Capt. Sean Crosier of the Kanawha County Sheriff's Department shows off one of the department's new Ford Interceptor police cars, the first vehicle designed from the ground up specifically for police use.
Sgt. L.S. Dietz is assigned one of the new cars. He said it's better than the department's current Dodge Chargers, and much better than the old Ford Crown Victoria.
CHARLESTON, W.Va. -- Ford is back in the police car business. And Kanawha County sheriff's deputies are impressed with the company's new Interceptor police cruiser.
"I think that they're better than the [Dodge] Charger. They handle great," said Sgt. L.S. Dietz, one of the first Kanawha County deputies assigned to the new car.
"It's like it's stuck to the ground," Dietz said. "It's great in the curves."
County officials recently bought 14 of the new Ford Interceptors at a cost of about $27,000 each. Four of the cars are on the road, with the rest to follow soon.
"If it's as durable as Ford says, it will be money well spent," said sheriff's department Capt. Sean Crosier.
From the 1990s and into the first few years of the new century, Ford had a practical monopoly on the police car market in the United States with their rear-wheel-drive police version of the Crown Victoria. Known almost universally to police officers as the Crown Vic, the car was rugged, fast and relatively safe in a crash.
Then, in 2006, Dodge came out with a police version of their fast and aggressive Charger. Sales of Crown Vics plummeted as police departments all over the country scrambled to equip their fleets with the new Charger.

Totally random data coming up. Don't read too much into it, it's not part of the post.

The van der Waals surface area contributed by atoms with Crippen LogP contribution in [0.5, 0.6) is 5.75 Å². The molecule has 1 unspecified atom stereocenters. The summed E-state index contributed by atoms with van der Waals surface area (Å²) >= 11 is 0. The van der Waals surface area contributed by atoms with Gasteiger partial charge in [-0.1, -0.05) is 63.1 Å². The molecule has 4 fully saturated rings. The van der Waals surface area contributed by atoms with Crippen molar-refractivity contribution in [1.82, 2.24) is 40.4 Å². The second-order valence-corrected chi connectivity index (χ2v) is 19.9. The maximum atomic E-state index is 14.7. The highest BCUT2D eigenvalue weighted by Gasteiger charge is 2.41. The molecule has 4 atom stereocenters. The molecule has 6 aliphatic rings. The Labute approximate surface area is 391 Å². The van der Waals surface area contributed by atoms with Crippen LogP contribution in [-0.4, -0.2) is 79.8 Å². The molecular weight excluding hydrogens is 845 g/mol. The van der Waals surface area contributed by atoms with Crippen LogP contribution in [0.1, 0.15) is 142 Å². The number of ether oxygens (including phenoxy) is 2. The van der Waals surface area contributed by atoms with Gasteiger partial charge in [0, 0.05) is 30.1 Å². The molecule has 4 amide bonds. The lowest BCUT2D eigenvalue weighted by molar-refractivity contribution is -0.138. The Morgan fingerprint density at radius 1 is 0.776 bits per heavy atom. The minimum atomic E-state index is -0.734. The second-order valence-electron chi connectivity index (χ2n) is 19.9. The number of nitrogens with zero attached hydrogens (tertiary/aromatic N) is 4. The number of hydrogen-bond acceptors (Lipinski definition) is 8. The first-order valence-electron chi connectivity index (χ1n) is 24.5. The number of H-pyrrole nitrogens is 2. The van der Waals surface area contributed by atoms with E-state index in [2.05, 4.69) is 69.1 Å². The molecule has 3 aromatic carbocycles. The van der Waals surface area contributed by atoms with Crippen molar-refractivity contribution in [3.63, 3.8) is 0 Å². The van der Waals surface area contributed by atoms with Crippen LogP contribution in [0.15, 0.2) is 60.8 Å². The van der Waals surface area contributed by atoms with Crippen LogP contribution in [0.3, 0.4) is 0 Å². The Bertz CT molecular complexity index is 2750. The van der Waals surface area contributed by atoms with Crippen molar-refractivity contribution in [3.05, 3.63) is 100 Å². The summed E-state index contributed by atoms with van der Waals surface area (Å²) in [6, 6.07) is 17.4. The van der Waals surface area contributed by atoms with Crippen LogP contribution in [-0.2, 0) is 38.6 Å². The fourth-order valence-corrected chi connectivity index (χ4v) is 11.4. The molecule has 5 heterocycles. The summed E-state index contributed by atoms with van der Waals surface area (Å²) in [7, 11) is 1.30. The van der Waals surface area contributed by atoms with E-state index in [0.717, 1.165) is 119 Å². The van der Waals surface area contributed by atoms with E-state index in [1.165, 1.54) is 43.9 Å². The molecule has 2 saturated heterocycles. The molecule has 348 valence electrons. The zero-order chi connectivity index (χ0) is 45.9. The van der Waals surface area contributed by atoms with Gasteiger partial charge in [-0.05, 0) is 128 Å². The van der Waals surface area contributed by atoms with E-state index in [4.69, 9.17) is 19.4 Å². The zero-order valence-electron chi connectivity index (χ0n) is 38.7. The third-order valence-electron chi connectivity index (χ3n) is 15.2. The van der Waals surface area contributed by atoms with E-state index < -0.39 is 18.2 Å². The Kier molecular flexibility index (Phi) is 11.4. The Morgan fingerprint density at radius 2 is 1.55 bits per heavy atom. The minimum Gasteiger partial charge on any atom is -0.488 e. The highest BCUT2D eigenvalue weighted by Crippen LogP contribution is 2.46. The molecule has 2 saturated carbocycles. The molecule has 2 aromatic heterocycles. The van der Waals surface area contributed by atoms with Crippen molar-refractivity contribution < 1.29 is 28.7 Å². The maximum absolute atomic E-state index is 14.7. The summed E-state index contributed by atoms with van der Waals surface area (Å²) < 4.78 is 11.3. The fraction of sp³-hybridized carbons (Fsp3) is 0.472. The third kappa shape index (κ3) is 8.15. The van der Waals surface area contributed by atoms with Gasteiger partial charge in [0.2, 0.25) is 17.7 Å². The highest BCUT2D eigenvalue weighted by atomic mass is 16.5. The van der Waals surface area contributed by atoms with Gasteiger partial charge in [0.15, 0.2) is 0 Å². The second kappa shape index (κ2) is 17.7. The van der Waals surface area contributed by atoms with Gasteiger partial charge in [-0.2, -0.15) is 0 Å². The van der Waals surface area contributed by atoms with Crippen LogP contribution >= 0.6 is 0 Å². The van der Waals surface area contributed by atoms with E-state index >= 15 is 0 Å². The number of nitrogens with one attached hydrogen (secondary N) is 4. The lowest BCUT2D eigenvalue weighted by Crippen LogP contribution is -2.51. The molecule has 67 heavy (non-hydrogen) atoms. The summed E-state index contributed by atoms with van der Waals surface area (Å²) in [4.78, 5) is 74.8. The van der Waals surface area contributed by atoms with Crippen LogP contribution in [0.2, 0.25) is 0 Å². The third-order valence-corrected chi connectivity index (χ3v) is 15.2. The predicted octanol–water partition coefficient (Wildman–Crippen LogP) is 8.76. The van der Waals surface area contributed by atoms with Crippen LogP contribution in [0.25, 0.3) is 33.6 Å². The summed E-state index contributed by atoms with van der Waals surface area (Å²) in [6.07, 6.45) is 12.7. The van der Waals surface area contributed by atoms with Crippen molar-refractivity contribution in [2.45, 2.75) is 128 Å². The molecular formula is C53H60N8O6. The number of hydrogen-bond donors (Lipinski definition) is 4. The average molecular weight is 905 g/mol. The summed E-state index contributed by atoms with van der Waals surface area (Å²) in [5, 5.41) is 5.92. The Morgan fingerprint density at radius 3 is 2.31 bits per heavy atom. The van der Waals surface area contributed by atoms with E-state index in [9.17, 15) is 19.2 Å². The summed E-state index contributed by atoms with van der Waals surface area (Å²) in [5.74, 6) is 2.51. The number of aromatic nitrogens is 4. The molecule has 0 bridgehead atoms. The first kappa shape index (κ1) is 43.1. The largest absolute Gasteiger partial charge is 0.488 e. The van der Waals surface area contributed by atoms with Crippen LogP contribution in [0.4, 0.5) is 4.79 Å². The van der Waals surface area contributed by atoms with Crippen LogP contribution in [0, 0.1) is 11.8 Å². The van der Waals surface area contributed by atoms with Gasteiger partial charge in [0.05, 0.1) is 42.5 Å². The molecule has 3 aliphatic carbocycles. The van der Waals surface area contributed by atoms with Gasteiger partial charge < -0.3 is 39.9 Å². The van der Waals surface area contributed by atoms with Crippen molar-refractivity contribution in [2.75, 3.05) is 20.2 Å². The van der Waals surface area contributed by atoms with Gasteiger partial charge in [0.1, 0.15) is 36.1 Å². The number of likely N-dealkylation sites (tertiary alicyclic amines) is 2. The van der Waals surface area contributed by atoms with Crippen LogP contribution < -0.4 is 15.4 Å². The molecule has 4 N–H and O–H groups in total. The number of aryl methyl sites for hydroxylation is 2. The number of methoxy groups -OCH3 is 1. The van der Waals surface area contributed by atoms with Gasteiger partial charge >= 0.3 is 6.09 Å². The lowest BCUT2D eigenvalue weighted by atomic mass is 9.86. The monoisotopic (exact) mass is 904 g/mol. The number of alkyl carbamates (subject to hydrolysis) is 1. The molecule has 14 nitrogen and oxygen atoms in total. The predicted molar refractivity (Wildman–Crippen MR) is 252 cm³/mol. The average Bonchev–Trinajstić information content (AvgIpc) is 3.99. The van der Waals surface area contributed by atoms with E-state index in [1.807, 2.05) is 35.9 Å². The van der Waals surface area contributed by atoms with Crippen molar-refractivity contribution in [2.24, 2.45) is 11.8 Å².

"The Crown Vic was better in low-end takeoff," Dietz said. "When you hit 40 miles per hour, the Charger took off, and the handling was a lot better than the Crown Vic."
Happy with their new Dodge Chargers, Kanawha County stopped buying Crown Vics in 2007. Many police departments did the same thing, and Ford stopped making the Crown Victoria police car altogether in 2011.
But Ford engineers were already working on a replacement. The new Ford Interceptor is the first vehicle designed from the ground up specifically for police work.
Crosier said company officials consulted with major police departments all over the country to find out what officers wanted in a police car. Their wishes were designed into the new cruiser.
Crosier said the cars come pre-wired for computers, radios and other equipment, a $4,000 or $5,000 expense with previous cars. The cruisers are designed to share parts with Ford's police SUV, with parts like wheels and interior components common between the two vehicles.
The cars have extra-large brakes, are all-wheel drive, and have an engine designed to use less gas at idle and sitting still, where police cars spend a lot of their time. They're also designed to survive a 75 mile-per-hour rear-end collision.
"That's one of the more common accidents police officers are in," Crosier said.
Controls for lights, sirens and other equipment can be activated with buttons on the steering wheel, so deputies don't have to take their eyes off the road to fumble around for switches and knobs.
The car body even incorporates bulletproof panels. "We'll leave it at that," Crosier said.
Dietz said the new Ford handles better than the Dodge Charger, and much better than the old Crown Vic, which is a good thing, considering the speedometer is calibrated to 140 mph.
"The fastest I've had it is 110," Dietz said. "It's as smooth at that speed as it is at 40."
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